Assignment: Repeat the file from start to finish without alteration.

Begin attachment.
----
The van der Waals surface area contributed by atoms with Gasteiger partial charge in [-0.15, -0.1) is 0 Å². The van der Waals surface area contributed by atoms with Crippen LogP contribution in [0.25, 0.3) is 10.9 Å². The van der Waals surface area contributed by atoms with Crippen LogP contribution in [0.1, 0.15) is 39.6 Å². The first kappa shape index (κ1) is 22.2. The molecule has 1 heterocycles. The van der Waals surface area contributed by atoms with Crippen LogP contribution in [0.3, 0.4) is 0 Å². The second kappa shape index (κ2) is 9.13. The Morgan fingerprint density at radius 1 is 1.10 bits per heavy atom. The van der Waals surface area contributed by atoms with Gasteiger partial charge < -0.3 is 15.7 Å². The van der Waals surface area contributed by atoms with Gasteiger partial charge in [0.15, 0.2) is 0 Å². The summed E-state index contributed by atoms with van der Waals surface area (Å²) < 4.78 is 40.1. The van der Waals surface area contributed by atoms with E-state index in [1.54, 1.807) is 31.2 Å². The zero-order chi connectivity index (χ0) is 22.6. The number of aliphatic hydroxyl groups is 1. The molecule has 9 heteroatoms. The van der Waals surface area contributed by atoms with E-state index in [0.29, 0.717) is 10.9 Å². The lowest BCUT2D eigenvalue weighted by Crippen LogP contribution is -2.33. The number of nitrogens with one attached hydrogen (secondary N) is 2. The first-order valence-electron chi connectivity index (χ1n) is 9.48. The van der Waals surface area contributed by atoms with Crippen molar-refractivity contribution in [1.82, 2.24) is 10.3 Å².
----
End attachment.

The van der Waals surface area contributed by atoms with Gasteiger partial charge in [-0.15, -0.1) is 0 Å². The van der Waals surface area contributed by atoms with Crippen LogP contribution in [0.25, 0.3) is 10.9 Å². The van der Waals surface area contributed by atoms with Crippen LogP contribution in [0.1, 0.15) is 39.6 Å². The first kappa shape index (κ1) is 22.2. The molecule has 1 heterocycles. The van der Waals surface area contributed by atoms with Crippen LogP contribution in [0.3, 0.4) is 0 Å². The second kappa shape index (κ2) is 9.13. The Morgan fingerprint density at radius 1 is 1.10 bits per heavy atom. The van der Waals surface area contributed by atoms with Gasteiger partial charge < -0.3 is 15.7 Å². The van der Waals surface area contributed by atoms with Gasteiger partial charge in [0.15, 0.2) is 0 Å². The summed E-state index contributed by atoms with van der Waals surface area (Å²) < 4.78 is 40.1. The van der Waals surface area contributed by atoms with E-state index in [1.54, 1.807) is 31.2 Å². The zero-order chi connectivity index (χ0) is 22.6. The number of aliphatic hydroxyl groups is 1. The molecule has 9 heteroatoms. The van der Waals surface area contributed by atoms with E-state index in [0.29, 0.717) is 10.9 Å². The lowest BCUT2D eigenvalue weighted by Crippen LogP contribution is -2.33. The number of nitrogens with one attached hydrogen (secondary N) is 2. The first-order valence-electron chi connectivity index (χ1n) is 9.48. The van der Waals surface area contributed by atoms with Crippen molar-refractivity contribution in [1.82, 2.24) is 10.3 Å².